On Main Street in Riverhead, on any given corner, there are dozens of unemployed, illegal immigrants. They stand and wait, hoping someone will come along and pick them up for a construction job. They have to be both seen and unseen. Visible, so that they are first in line to be hired by some general contractor who is passing by in his truck, looking for a helper for the day. Invisible, so that they attract no attention from any of the residents of the town.
Yesterday, I crossed Main Street in Riverhead, and walked over to a couple of middle aged, hispanic men. I asked them if anybody was looking for work. They did not reply, so I asked them in Spanish. They still didn’t reply. I was a bit confused, but then I realized that I was wearing a button down shirt, a nice pair of jeans, and leather shoes- I didn’t fit the profile for a carpenter looking for help, and they were suspicious. Maybe they thought I was a police officer. Realizing this, and realizing that neither spoke a word of English, I then told them that I was an artist from across the street, and that I was looking for a portrait model for the day. I pay models ten dollars per hour to sit still, and simply pose for drawings and paintings. They asked in disbelief whether I payed them to simply sit still. Yes, I said. They couldn’t believe it. The two men then looked at eachother, wondering who would let the other go. One fellow pushed the other in the shoulder, and with a smile said “Puedes, Juan Carlos.” Juan Carlos smiled a grateful smile to his friend, and headed off with me.
We walked quickly to the studio, because it was freezing cold- just twenty something degrees. We made our way up the stairs, into the warm, heated space.
He was very quiet, his eyes darted about quickly- he was clearly uncomfortable. He stared at the paintings which were littered about the studio, the plaster casts of Greek statues. I knew that the only way to dispel this awkwardness was to make him at home. And so, I made him a cup of coffee, and I began to draw.
Juan Carlos is a landscaper who lives in Riverhead and works on the east end of Long Island. He is from Ecuador, has a wife and two children, all of whom he left years ago to come and work in the States. He said that he loves the United States, but he did not want to stay here. I asked him why, and he searched for words. Loco, rapido, dificil… finally, he shook his head and took out his cell phone. It’s too this- and he pointed to his phone and laughed. It was really funny. Juan Carlos said that he is going to return home to Ecuador, in about a year. His eyes lit up in describing his return to his family. He happily described how he is going to raise cows- a very good business, he said.
We talked for a couple of hours, and as we went along, I really came to admire his optimism and determination. He never once complained, he never talked negatively, he never had anything bad to say about anybody. He just talked about life, music, memories, but most of all the future.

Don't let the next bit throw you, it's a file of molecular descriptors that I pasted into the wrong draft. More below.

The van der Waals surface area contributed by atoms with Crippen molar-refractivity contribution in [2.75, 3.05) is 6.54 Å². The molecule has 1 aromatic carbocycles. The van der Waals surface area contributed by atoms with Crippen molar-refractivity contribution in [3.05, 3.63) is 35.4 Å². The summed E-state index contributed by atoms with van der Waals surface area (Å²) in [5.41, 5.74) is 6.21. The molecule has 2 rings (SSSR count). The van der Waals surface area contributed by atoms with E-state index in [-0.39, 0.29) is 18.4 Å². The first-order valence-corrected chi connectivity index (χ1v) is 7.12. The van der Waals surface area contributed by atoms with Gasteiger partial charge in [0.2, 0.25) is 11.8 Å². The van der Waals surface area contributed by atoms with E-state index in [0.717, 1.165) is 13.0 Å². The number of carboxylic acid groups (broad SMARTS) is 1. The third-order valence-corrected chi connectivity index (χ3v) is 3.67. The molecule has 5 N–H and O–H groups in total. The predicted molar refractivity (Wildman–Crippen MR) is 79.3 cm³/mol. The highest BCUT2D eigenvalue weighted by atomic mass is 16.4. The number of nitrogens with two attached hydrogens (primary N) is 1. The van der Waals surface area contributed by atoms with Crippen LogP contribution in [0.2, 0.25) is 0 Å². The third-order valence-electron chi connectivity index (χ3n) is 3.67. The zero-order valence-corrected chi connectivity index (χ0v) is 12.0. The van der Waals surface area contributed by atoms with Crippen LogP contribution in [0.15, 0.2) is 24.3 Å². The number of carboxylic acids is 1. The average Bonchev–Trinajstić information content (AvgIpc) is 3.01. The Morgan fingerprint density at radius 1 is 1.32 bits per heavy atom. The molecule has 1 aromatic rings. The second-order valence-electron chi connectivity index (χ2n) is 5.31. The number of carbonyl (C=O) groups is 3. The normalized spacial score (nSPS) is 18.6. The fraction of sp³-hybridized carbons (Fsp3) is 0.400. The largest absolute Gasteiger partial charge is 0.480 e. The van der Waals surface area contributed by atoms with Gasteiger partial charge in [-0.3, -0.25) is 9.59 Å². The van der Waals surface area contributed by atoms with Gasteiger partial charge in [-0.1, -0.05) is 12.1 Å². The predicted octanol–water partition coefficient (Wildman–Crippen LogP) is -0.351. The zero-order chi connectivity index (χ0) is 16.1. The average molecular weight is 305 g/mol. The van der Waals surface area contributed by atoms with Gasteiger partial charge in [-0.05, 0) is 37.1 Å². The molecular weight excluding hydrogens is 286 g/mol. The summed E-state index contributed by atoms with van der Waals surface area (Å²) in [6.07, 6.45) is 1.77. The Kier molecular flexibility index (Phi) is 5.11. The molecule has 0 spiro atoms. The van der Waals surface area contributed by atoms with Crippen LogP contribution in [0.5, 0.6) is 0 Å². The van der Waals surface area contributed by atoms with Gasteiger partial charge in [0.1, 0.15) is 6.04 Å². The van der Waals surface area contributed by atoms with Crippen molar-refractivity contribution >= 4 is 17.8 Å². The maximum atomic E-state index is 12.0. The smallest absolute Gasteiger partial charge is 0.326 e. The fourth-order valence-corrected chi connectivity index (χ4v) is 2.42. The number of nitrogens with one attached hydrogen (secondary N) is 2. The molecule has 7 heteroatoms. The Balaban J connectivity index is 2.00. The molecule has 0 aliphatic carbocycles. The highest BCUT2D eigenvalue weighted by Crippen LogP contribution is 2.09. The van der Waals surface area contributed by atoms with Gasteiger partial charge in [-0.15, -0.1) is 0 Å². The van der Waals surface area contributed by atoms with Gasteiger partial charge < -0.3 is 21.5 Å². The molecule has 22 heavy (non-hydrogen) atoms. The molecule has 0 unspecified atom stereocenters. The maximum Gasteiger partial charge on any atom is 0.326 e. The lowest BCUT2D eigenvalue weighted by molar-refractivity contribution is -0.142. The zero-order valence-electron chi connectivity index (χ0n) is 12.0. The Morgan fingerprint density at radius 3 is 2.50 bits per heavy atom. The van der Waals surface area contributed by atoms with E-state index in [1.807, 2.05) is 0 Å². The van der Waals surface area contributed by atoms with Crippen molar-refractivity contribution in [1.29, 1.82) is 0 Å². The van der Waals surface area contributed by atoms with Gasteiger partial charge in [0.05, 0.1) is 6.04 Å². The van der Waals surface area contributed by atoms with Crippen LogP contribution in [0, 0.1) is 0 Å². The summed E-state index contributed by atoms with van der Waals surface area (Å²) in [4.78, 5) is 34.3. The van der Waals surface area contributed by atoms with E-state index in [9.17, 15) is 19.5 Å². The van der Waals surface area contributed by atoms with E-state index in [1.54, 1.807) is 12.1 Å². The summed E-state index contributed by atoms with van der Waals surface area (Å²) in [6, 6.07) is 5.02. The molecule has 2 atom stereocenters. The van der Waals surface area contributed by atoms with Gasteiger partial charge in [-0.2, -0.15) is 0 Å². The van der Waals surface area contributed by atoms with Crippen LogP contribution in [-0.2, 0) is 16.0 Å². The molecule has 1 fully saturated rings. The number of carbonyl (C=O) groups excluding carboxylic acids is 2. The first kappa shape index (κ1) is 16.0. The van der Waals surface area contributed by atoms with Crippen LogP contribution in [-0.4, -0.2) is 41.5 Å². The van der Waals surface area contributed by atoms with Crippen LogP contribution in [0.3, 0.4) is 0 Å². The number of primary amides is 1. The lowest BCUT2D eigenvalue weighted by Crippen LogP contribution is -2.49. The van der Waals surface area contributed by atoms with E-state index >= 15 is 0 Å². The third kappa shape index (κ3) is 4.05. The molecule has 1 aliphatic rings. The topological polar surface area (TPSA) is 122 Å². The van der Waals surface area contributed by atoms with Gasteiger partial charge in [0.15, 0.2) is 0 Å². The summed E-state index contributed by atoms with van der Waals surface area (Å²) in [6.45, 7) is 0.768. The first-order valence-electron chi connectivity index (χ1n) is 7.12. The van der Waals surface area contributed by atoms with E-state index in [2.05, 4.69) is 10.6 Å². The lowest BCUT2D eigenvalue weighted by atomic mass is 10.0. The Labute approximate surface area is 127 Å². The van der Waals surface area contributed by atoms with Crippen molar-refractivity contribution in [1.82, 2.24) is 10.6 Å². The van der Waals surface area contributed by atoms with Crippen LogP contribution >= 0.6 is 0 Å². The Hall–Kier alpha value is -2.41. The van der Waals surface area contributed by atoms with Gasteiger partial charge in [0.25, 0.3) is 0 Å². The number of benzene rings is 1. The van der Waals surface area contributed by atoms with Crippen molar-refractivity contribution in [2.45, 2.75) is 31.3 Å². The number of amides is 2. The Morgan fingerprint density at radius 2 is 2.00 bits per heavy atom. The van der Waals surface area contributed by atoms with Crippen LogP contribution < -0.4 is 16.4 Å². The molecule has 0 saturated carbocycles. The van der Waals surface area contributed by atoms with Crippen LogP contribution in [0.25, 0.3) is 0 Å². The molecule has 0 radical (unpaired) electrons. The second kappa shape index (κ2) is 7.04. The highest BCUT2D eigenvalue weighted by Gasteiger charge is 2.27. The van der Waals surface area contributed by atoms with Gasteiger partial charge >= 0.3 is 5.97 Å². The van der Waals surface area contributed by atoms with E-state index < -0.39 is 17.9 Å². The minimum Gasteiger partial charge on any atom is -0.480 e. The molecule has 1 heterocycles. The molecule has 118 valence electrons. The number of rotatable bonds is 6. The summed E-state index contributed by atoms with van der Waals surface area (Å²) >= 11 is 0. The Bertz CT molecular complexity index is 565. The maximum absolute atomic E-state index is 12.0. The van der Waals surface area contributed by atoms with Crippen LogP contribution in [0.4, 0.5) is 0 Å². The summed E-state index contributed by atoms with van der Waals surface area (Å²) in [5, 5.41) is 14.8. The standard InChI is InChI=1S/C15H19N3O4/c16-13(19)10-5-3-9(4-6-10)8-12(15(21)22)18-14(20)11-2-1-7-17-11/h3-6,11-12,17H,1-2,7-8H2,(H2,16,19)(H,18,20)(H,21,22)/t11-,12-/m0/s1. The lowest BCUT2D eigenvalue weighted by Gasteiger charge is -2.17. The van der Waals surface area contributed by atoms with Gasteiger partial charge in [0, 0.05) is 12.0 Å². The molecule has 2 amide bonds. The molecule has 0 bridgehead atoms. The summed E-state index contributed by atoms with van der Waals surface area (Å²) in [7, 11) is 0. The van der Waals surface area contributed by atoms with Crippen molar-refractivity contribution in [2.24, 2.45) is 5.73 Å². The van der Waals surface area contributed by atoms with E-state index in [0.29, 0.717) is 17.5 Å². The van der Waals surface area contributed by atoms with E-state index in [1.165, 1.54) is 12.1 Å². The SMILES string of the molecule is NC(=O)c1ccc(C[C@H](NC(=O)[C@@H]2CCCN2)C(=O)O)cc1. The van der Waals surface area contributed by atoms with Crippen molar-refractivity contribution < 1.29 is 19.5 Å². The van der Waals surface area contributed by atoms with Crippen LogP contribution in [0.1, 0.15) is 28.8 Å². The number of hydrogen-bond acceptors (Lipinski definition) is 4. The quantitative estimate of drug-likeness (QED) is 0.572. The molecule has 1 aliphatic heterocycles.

Years ago, my dad went on a spackling estimate and gave a bottom line price. The estimate was so low, in fact, that my dad didn’t stand to make a profit. But if my dad got the job, it would keep his crew of workers busy. The homeowner never called back, and so, my dad knew that he didn’t get the job.
A couple of months later, the homeowner did call back. He said to my dad that he had, indeed, hired another company, but they had botched the job. He asked my father “Could you come and repair their job?” My dad said “Just tell me, how much money did you get the other guys to do the job for?” The homeowner had gotten the job for less than half the price that my father had offered. It turns out, the homeowner had gone to Farmingville, where many of the hispanic, illegal immigrants live, crammed thirty to forty in a single house. The homeowner hired a few “illegals” as they are called. He payed them pennies. He got a shoddy job. Then he called my dad to fix the job. My dad said no.
In that same period of time, several years ago, my dad and I were driving along in his Ford truck, making our way down some of the back roads on the east end of Long Island. We were on our way to a huge spackle job. It was freezing cold, and as we sipped our coffees in his truck, we saw a man walking on the side of the road. The man was squinting, fighting against the cold, winter wind. We were in a stretch of road that was empty for miles and miles. He was obviously an illegal immigrant, going from one job site to another. My dad slowed down, rolled down his window, and said to me “Talk to that guy in Spanish. Tell him to hop inside. Tell him that we’ll take him to wherever he’s going.” I spoke to him. The guy paused, thought, smiled, then hopped inside the truck. My dad asked me to speak to him, and asked him if he was hungry. He wasn’t. My dad stopped at a deli anyway, and bought him a sandwich. Then we dropped him off at the construction site he had been headed towards.
I am going to start a painting of Juan Carlos in mid January. I can’t wait.